Higher Education

Experimentation and expertise in web-based scholarship

I’m in Batavia NY for the SUNY Conference on Instructional Technologies and finally found some reliable wireless (I hope) in the hotel lobby about 100 yards of the interstate. So I’m going to try to catch up on some blogging about last week’s Computers and Writing conference in Athens, GA.

As you may know, I’m co-editor of the Praxis section of Kairos, and we held a workshop for prospective authors last Thursday and also unveiled our latest issue. You may also know that several of my colleagues are hard at work on a significant redesign of the website. There’s an interesting tension in the goals the journal identifies for itself:

  1. Publish scholarly "webtexts" that make use of the web’s possibilities of design, linking, and media.
  2. Support scholars in doing this.
  3. Establish the journal (and online scholarship in general) as serious intellectual work equivalent to scholarly publication in more traditional formats.
  4. Provide leadership for the field in online publishing practices (e.g. use of standards, design, etc.)

So here’s the tension. Many times we publish webtexts by scholars who are inexpert web designers. Indeed, I doubt there are more than a handful of rhet/comp scholars whose expertise in web publication matches their expertise in the field. As a result one can easily end up with good scholarship and mediocre design. Generally, in order for scholarship to be "good" it really needs to meet the rhetorical expectations of traditional print media in terms of argumentation, citation, evidence, etc., and then you shoehorn that into an online format. Now, technically it is possible to produce something "experimental" that doesn’t follow the scholarly expectations of print, but if you do that then you are not stepping out into a realm of zero discursive expectations. No, you are stepping into a realm of web design or video or audio podcasting or whatever media it is that you’re creating. As such, you can experiment by making video-based scholarship, but it had better be good video. Otherwise, it’s just amateur hour all around: amateur video and amateur scholarship. Or at least that’s how it comes off.

When Kairos began in 1996, none of these genres existed for anyone. Experimentation not only made sense, it was inevitable. This is no longer true. In 2008, we don’t need to invent a genre for online intellectual discourse. We can see it everywhere from hundreds of online journals to Salon to you name it. It isn’t hard to recognize. Perhaps it is a little depressing how much it resembles print, but that doesn’t change the fact that we have a genre. I would add though that the resemblance to print is actually fairly superficial, and what makes online scholarship so potentially powerful is what can take place "beneath" the surface of the screen.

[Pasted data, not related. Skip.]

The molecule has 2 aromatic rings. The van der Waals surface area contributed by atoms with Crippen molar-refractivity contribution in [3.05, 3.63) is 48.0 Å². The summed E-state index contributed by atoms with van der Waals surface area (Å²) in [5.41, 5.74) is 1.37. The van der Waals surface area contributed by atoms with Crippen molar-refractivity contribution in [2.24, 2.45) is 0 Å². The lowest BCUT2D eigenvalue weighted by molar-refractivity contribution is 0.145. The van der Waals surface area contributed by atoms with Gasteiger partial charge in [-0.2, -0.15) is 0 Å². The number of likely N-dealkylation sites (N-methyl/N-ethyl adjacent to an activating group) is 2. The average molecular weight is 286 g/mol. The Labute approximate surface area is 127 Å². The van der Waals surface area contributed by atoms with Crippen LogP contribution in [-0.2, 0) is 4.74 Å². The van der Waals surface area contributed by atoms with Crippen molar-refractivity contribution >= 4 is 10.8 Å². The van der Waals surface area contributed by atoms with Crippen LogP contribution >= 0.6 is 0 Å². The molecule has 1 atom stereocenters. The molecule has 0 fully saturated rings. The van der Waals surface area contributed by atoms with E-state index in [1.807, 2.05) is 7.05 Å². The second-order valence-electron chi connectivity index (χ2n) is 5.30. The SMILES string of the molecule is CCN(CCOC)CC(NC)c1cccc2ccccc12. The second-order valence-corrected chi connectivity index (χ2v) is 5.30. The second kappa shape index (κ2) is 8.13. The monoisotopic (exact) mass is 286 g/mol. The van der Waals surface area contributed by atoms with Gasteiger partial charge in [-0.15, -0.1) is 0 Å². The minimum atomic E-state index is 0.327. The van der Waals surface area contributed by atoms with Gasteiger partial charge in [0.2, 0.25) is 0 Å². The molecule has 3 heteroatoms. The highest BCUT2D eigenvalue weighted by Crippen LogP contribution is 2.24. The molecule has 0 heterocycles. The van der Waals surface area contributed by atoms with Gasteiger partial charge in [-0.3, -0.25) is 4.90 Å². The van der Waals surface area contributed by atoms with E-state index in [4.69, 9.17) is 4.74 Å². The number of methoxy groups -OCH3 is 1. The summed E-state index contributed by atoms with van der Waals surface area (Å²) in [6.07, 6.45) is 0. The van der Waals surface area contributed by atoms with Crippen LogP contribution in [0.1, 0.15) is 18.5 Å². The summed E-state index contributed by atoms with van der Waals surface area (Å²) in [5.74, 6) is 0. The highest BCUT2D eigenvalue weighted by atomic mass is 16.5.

That said, there are still many possibilities for further development in online publication. We’ve hardly reached the end of the road! It’s just that I wonder if a different strategy is now called-for in pursuing the development of new scholarly practices that allows for a laboratory where experiments are undertaken and a more familiar forum for discussing those experiments. That is what if we thought of this more in terms of scientific experimentation than artistic experimentation? In fact, if you think about it, even avant garde artists required more traditional formats from the manifesto to art criticism to evaluate and disseminate their work (as well as argue for its cultural value).

I suppose the bottom line is this. As I was sitting in the workshop, watching the faces of those prospective authors, I couldn’t help wondering if the time had come to develop new practices at Kairos. This doesn’t have to mean going all the way to publishing word docs and pdfs. Instead I think it means providing leadership in online scholarship by showing what editors can do with the familiar discursive practices of our field.

Ultimately, as cool as experimentation can be, what will be valuable will be practices that can be replicated by hundreds of scholars.

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